Line 4: Auto Ownership Tax. We own a 2006 Toyota RAV4 (tax = $3.00) and a 2010 Toyota Prius (tax = $103.00). Savings tip: buy used cars. In most states, the older the auto the less you pay in tax.
Line 5: Auto License Fees. In Colorado, this charge is based upon the age and weight of the vehicle. We pay less than average because our cars are older and lighter.
Line 6: Gasoline Taxes. For 2016, the federal gas tax was $0.184 per gallon. Colorado charged $0.22 per gallon. For a comprehensive list of state gas taxes, click here.
Line 7: Utility Taxes and Fees. The utility charged us for occupation taxes, climate action plan taxes, and sales taxes (see line 2 above). As discussed in a prior post, we limited these surcharges by limiting our use of gas and electricity.
Line 8: Cell Phone Taxes and Fees. We own two cell phones. One is a flip phone that uses an AT&T pay-as-you-go plan. The other is an iPhone that uses a no-contract plan from Ting.com.
Line 9: Landline/Internet Taxes and Fees. In Colorado, CenturyLink provides internet and a landline. Each month, we’re charged ten different types of taxes and fees: (1) federal excise at 3 percent; (2) state sales at 2.9 percent; (3) county sales at .985 percent; (4) city sales at 3.86 percent; (5) special district sales at 1.1 percent; (6) local 911 at $0.75 per line; (7) Colorado universal service charge; (8) federal universal service fund at 16.7 percent; (9) Colorado Relay Service Fun at $0.05 per line; and (10) city occupation tax at 4.094 percent. For television, we use an indoor antenna that pulls in 45+ channels for FREE. In Maine, where TV reception is lacking, we buy internet/phone/TV from Time Warner for three months. We pay charges similar to Colorado.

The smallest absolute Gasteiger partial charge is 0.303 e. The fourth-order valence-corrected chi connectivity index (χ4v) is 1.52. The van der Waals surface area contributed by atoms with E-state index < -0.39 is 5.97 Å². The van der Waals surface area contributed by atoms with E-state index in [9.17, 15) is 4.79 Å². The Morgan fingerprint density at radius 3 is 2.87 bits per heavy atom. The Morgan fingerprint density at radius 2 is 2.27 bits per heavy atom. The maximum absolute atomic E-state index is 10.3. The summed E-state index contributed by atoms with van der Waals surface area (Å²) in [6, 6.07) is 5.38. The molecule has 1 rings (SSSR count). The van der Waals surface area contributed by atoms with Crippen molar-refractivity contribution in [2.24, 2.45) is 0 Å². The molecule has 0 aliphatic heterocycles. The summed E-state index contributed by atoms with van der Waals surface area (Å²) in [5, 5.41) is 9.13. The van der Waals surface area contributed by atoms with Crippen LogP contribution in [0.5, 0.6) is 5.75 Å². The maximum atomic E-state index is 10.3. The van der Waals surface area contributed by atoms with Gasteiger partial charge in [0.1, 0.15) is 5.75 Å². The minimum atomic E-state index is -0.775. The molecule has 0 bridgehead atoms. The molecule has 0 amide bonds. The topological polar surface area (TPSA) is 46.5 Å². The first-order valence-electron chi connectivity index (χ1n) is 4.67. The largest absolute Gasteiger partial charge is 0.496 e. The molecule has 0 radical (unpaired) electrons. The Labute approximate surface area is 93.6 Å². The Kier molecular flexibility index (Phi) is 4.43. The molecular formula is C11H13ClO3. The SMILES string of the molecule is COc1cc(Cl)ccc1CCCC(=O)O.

Line 10: Lodging Taxes. Last year we paid for seven nights of hotel stays. I’m surprised these taxes weren’t higher.
Line 11: Alcohol Taxes. Last year we spent $608.92 on wine and some beer, much of which we shared with others. The receipts don’t break out the taxes for alcohol so this line reflects an estimate based upon the prevailing tax rates for wine: the feds charge $1.07 per gallon, Colorado charges $0.32 per gallon, and Maine charges $0.60 per gallon. For a complete list of state wine taxes, click here.
Line 12: Trash Removal Tax. The garbage haulers passed along our city’s trash tax: $10.50 per quarter.
Line 13: Dog Tag Fee. This charge is modest so I can’t bark about it too much.
Line 14: Admissions Taxes. Amazingly, our city charges a five percent tax on all movie and event tickets. For us, these taxes were limited because we attended only two movies in 2016 (both were matinees). Maybe we should get out more.
Lines 15-16: Federal and State Income Taxes. These taxes are zero for 2015 and 2016, which reflects rock solid tax planning. For a post that discusses how to legally avoid paying income taxes in early retirement, click here.
Lines 17-18: Tobacco and Marijuana Taxes. We don’t smoke.
Line 19: Sugared Beverage Taxes. Our city adopted this tax last November, but it won’t take effect until later this year. Fortunately, it doesn’t apply to diet beverages, which in caloric terms are the only ones I can afford to drink.
Lines 20-22: Offset Deductions. Our tax story is not all gloom and doom. The first four lines of the chart report taxes which are deductible for those who itemize. In 2016, this saved us federal and state taxes of $1,418.38.
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What obscure taxes do you pay? Share your pain by leaving a YUGE comment below.
Photo by Paul Stumpr